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High Cost of Crude Drives Up Prices at the Pump

The price of crude oil climbed higher into record territory Wednesday, topping $72 a barrel. The high cost of crude oil, along with seasonal refinery outages, is driving up prices at the gas pump.

The Energy Department’s weekly report on petroleum carried a headline Wednesday, asking "$3 per gallon?" That question has already been answered in Los Angeles and some other parts of the country, where gasoline prices hit the $3 mark this week.

"The bad news is the numbers are going to keep going up. We expect that gasoline over the next few weeks could go, on average, to $3.10, $3.20 a gallon," says spokeswoman Carol Thorpe of the American Automobile Association.

These high prices are coming weeks before the busy, summer-driving season. But it’s no longer predictable that gas prices will peak at the same time the thermometer does.

"It used to be sure that every holiday, the gas prices would go up. Every summer the gas prices would go up," Thorpe says. "But what we’ve seen is gas prices go up at odd times: down on holidays, maybe down in the summer, then up over Labor Day. So it really is dependent on what’s happening in the oil markets, what’s happening in the world, what’s happening to supply."

What’s happening in the world right now has pushed oil prices to an all-time high. That’s partly a result of tensions with the big oil-producing countries of Iran and Nigeria.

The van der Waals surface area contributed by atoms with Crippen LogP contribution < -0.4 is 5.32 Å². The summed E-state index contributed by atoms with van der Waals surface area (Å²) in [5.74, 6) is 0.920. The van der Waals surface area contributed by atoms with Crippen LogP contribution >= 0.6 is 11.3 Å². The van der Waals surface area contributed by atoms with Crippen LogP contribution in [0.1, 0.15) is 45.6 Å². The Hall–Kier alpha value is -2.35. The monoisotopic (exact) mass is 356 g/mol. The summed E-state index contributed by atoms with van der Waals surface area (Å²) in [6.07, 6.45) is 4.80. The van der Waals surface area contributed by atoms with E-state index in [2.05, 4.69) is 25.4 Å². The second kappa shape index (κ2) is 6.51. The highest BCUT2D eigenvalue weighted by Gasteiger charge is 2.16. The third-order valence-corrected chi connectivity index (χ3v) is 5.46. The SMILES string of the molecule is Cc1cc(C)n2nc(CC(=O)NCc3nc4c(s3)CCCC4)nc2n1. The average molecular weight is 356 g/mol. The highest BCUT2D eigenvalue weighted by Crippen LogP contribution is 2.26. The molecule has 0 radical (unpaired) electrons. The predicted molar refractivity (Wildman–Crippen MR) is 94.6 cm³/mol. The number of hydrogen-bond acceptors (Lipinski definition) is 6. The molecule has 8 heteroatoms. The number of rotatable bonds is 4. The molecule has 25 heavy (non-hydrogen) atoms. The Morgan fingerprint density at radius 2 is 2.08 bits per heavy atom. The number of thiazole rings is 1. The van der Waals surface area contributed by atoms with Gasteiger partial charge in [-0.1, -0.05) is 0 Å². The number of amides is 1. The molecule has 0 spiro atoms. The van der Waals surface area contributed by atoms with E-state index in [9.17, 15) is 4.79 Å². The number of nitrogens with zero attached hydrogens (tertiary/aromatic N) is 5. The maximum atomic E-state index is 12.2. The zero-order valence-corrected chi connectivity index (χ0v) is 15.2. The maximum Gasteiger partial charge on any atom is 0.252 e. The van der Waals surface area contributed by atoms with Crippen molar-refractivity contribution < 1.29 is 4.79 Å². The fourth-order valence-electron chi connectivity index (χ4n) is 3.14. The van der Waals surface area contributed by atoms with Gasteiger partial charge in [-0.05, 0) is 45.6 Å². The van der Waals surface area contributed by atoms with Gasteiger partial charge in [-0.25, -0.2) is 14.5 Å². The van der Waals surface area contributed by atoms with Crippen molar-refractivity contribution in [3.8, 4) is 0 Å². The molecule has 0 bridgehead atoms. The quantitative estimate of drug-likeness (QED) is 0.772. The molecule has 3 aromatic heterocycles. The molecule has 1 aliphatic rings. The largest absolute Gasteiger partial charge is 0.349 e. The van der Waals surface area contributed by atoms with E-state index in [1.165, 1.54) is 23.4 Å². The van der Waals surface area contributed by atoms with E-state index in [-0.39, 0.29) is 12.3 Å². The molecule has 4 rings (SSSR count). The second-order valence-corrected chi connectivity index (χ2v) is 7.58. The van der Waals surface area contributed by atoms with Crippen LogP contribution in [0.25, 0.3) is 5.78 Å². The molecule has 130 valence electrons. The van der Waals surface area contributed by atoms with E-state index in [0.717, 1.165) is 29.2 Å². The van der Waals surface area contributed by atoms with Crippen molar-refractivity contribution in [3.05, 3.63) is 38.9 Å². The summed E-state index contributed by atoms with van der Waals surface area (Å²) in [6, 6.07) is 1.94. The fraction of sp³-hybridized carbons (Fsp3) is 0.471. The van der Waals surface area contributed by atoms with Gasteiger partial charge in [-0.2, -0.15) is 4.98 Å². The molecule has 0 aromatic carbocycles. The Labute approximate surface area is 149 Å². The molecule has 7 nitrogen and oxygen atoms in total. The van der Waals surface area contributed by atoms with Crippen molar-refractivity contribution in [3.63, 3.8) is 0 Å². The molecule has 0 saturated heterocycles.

"This market seems to be on a track to continue to move higher, and there doesn’t seem to be anything in the near term that’s going to stop this momentum," says analyst Phil Flynn of Alaron Trading in Chicago.

With the stock market rallying this week, there’s no sign of the kind of economic slowdown that might cut into demand for oil. And drivers are still using more gasoline than they did a year ago, even though it now costs them more than 50 cents a gallon more.

The Energy Department says it’s not a foregone conclusion that the average price of gasoline nationwide will hit the $3 mark this year. The Department expects many refineries that are now shut down for maintenance will soon begin pumping gas again. That should boost supplies and perhaps lower prices just in time for Memorial Day. The Energy Department expects gas prices to remain about 25 cents a gallon higher than they were last year, though. And that’s assuming there are no major disruptions in oil or gas supplies.

Copyright 2022 NPR. To see more, visit https://www.npr.org.

Scott Horsley is NPR's Chief Economics Correspondent. He reports on ups and downs in the national economy as well as fault lines between booming and busting communities.
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